Listening to Seamus Heaney Read His Translation of Beowulf While at the Gym on the Elliptical Machine Quite Early on a Monday Morning

~ by Helen Wickes

The badass dragon’s done for, collapsed, out of form,
out of life, a grand deflation. The tatted homey next over,
huge headphones, loud on his cell; I evil-eye him; he desists.

Our hero is languishing, our old man
who’s taken on the ravisher of life, hoarder of treasure.

(Note to self: Breathe, buy milk, pay bills, and heart rate’s
way too high. Note to self: chick on next machine
hurling sweat, coughs a frenzy; best avoid her.)

I’m the dragon, hoarding bright moments,
sharp words, glints of treasure, all for memory.

Beowulf at life’s end, breath’s end, beside his fiercest foe,
summoning the last words of solace, designing funeral rites,
his heritage, what’s carried forward.

The Wednesday couple toddle in, fatter than—now words
fail me—anyhow, they give the machines a workout.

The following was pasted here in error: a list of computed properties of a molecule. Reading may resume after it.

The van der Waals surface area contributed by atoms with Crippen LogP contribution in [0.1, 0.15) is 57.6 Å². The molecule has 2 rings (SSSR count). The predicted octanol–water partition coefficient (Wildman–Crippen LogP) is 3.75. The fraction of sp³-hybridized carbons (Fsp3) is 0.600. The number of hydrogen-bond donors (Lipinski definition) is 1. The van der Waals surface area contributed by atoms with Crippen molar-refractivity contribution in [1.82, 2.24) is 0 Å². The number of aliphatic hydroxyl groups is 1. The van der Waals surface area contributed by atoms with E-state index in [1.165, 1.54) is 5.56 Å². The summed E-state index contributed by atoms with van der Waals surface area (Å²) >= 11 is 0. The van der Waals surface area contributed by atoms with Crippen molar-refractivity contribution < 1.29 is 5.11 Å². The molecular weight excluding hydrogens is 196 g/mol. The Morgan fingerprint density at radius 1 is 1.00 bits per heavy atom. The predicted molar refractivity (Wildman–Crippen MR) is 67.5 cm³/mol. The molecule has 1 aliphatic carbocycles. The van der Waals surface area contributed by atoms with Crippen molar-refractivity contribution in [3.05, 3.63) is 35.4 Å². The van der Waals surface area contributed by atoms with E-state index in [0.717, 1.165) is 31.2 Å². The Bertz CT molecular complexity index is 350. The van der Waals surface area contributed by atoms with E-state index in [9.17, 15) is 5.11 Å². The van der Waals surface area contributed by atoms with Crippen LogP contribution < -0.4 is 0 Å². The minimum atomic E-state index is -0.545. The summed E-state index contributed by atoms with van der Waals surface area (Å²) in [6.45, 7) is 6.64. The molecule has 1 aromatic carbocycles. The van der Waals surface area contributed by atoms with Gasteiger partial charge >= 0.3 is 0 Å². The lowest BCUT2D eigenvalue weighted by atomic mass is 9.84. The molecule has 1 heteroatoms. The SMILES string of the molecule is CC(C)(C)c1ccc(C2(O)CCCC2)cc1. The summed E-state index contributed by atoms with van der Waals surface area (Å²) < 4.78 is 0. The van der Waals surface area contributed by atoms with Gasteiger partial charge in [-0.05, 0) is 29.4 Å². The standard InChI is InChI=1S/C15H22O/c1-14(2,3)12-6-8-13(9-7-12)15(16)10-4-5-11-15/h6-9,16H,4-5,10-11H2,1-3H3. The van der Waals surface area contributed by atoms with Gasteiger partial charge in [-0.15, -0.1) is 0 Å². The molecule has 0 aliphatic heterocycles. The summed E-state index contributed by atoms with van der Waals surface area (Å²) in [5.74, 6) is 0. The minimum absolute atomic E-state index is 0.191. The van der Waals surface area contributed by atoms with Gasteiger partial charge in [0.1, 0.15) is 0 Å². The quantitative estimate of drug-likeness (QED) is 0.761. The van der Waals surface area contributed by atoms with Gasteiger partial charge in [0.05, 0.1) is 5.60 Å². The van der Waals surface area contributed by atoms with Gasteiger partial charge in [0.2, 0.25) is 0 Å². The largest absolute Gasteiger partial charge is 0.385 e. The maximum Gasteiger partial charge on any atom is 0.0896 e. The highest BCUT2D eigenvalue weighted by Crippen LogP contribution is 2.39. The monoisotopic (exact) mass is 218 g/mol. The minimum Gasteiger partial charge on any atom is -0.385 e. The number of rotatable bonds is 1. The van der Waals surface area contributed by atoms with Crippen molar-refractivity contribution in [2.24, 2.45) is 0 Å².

All that gold—what’s a dragon
want with gold, to bury it deep in earth, to take so many lives?

Old guy removes his shoes, weighs his scrawny body
as usual, sighs and works the daylights from the bike.

Still a dragon, here I go, stealing texture, faceting the edges,
turning it around in the light, hoarding all for later.

And Seamus Heaney’s voice, calling me back to sound.
As day begins again I enter the chapel of his voice.



Electrical Tidings


That summer my main accomplishment
was not breathing. I’d catch myself
working, cooking, not breathing; who knows where

the breath went—neither held, nor dispersed—it wasn’t
within me. I lived in an airless world,
scolding myself to suck in some gulps

of air, during that summer a few loved people
hadn’t been dead so long that I didn’t think about them
every day, but gone long enough to talk to them
about the stupid things people did, or about

what I wrote, or regretted, and they, by then, telling me
what they missed most from the world. This was also
the summer that the next-door ladies

put collars on Harold and Ida to lightly shock
their hearing when they barked—and these dogs barked
at nothing, all day, always at nothing—
and here’s the thing: when Harold and Ida barked,
the electrical ringing went off in my head—really—
the sound happened in my skull, a high-wired noise,
intense, subtle, and piercing; I couldn’t

escape, and though I could leave home, the noise
would be there, tapping its toes, waiting
to get going again, in my brain, in my breath,
as if it too, owned my life that summer.